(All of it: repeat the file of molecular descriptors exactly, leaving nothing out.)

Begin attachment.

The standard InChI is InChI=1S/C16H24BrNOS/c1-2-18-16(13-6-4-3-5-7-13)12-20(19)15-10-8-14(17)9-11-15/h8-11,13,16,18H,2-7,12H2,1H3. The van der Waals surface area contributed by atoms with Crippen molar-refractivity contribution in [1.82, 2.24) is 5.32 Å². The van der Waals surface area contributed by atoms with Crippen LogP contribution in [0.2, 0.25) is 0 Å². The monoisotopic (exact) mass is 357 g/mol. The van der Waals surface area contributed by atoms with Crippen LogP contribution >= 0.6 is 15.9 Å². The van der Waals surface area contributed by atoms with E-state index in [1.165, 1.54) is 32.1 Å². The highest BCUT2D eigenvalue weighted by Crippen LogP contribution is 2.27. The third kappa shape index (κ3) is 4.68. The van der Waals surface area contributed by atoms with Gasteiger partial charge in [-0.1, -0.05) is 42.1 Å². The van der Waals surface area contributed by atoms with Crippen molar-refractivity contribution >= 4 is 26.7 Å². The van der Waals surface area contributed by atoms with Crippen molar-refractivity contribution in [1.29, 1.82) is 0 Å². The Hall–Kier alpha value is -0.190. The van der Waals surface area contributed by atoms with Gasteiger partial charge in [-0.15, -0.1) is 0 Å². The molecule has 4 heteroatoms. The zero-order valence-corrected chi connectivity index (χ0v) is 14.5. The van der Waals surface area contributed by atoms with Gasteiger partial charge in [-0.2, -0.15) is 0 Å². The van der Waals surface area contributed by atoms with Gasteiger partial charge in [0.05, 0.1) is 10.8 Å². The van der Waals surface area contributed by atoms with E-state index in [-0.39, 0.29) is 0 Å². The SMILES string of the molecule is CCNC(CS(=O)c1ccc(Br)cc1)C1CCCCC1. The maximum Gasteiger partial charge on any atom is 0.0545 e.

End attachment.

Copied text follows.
The standard InChI is InChI=1S/C16H24BrNOS/c1-2-18-16(13-6-4-3-5-7-13)12-20(19)15-10-8-14(17)9-11-15/h8-11,13,16,18H,2-7,12H2,1H3. The van der Waals surface area contributed by atoms with Crippen molar-refractivity contribution in [1.82, 2.24) is 5.32 Å². The van der Waals surface area contributed by atoms with Crippen LogP contribution in [0.2, 0.25) is 0 Å². The monoisotopic (exact) mass is 357 g/mol. The van der Waals surface area contributed by atoms with Crippen LogP contribution >= 0.6 is 15.9 Å². The van der Waals surface area contributed by atoms with E-state index in [1.165, 1.54) is 32.1 Å². The highest BCUT2D eigenvalue weighted by Crippen LogP contribution is 2.27. The third kappa shape index (κ3) is 4.68. The van der Waals surface area contributed by atoms with Gasteiger partial charge in [-0.1, -0.05) is 42.1 Å². The van der Waals surface area contributed by atoms with Crippen molar-refractivity contribution >= 4 is 26.7 Å². The van der Waals surface area contributed by atoms with Crippen molar-refractivity contribution in [1.29, 1.82) is 0 Å². The Hall–Kier alpha value is -0.190. The van der Waals surface area contributed by atoms with Gasteiger partial charge in [-0.15, -0.1) is 0 Å². The molecule has 4 heteroatoms. The zero-order valence-corrected chi connectivity index (χ0v) is 14.5. The van der Waals surface area contributed by atoms with Gasteiger partial charge in [-0.2, -0.15) is 0 Å². The van der Waals surface area contributed by atoms with Gasteiger partial charge in [0.05, 0.1) is 10.8 Å². The van der Waals surface area contributed by atoms with E-state index in [-0.39, 0.29) is 0 Å². The SMILES string of the molecule is CCNC(CS(=O)c1ccc(Br)cc1)C1CCCCC1. The maximum Gasteiger partial charge on any atom is 0.0545 e.